Next Generation Military Housing Privatization
Williamson, Marcus Eaton
MetadataShow full item record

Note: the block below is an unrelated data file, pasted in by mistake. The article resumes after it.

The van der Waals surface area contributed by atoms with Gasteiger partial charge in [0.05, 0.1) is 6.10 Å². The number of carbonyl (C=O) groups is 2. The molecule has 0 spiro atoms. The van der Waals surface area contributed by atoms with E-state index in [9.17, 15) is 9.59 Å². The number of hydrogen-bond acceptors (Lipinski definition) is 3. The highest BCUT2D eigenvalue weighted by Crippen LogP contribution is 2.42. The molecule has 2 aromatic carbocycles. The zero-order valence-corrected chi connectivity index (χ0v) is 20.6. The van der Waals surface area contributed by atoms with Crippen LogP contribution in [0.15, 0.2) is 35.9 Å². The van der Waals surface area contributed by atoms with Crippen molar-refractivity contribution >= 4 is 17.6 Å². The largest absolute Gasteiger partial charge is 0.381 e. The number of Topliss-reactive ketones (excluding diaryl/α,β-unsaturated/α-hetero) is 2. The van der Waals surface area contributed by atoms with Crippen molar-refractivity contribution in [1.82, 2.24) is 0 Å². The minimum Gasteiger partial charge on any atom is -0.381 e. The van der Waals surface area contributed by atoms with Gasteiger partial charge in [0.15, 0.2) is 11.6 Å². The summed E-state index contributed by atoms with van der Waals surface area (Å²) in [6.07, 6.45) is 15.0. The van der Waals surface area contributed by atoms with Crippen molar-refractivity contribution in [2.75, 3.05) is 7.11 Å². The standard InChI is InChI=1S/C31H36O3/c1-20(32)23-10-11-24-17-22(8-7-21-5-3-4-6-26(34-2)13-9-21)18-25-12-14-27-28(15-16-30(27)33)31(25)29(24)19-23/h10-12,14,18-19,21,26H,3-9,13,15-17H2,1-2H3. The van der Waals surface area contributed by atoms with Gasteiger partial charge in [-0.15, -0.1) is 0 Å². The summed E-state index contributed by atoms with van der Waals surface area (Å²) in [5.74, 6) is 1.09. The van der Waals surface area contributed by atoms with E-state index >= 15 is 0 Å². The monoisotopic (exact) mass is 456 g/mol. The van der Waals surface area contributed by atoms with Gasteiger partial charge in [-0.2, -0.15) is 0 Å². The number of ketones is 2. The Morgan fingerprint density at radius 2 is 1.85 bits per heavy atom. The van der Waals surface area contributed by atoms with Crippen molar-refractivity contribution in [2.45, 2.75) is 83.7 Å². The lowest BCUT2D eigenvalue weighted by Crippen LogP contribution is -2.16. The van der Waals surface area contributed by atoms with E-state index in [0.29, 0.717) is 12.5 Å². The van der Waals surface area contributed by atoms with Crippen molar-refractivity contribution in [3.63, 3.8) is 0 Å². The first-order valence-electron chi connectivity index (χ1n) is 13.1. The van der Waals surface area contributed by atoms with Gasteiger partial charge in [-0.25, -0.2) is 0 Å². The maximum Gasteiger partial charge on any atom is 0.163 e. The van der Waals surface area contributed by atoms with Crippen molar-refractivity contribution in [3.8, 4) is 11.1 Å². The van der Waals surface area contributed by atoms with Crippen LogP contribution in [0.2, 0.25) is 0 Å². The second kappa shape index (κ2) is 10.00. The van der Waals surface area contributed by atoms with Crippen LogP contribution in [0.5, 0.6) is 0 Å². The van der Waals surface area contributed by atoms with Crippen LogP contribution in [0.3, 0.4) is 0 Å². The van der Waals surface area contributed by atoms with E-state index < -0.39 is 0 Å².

Military personnel are faced with having to move every three to four years, making it extremely difficult to build any equity in a home when they are forced to refinance their loan every time they buy and sell their home. This continuous churn of home loans over a 20 year career, results in military personnel ending their career with little equity in a home because they have primarily only paid the high interest portions of the loans to financial institutions and any equity gained from rising home prices is offset by closing costs. This research will review the current approaches to housing for military personnel, develop the stakeholders needs, propose new approaches to meet these needs, analyze these new approaches and identify the recommended new approaches. The major players in military home purchases have been the service member, Department of Defense, local real estate services, and financial institutions. Local real estate services and financial institutions are currently the groups benefiting from the churn of homes by service members so they have no obvious incentive to change. The research will break down the resources of each of these players and align them with new approaches to real estate. The new approaches listed below will establish the need for large property management/developers that have purchasing powers within the real estate markets similar to Wal-Mart/Sams Club within the consumer goods market. With the military base realignment and closure almost complete, Department of Defense looking to get out of the housing business and the military clearly at a low manning level, the markets are now primed for this transformation. New approaches include planned communities that are built specifically for military personnel and owned by the corporation. These communities can be strategically located near the bases (real estate values are often low adjacent to military bases), constructed according to the Basic Allowance for Housing (BAH) rate for each location, constructed for frequent resident moves, service contracts for maintenance, utilities maintained by corporation and then billed directly to residents, community center geared toward spouse and military activities and key business (veterinarian, pet boarding, video store, coffee shops, restaurants, military gear store, etc). If the corporation owned 2000 houses, there would be 4000 members with 30 year loans to maintain the equity for the homes.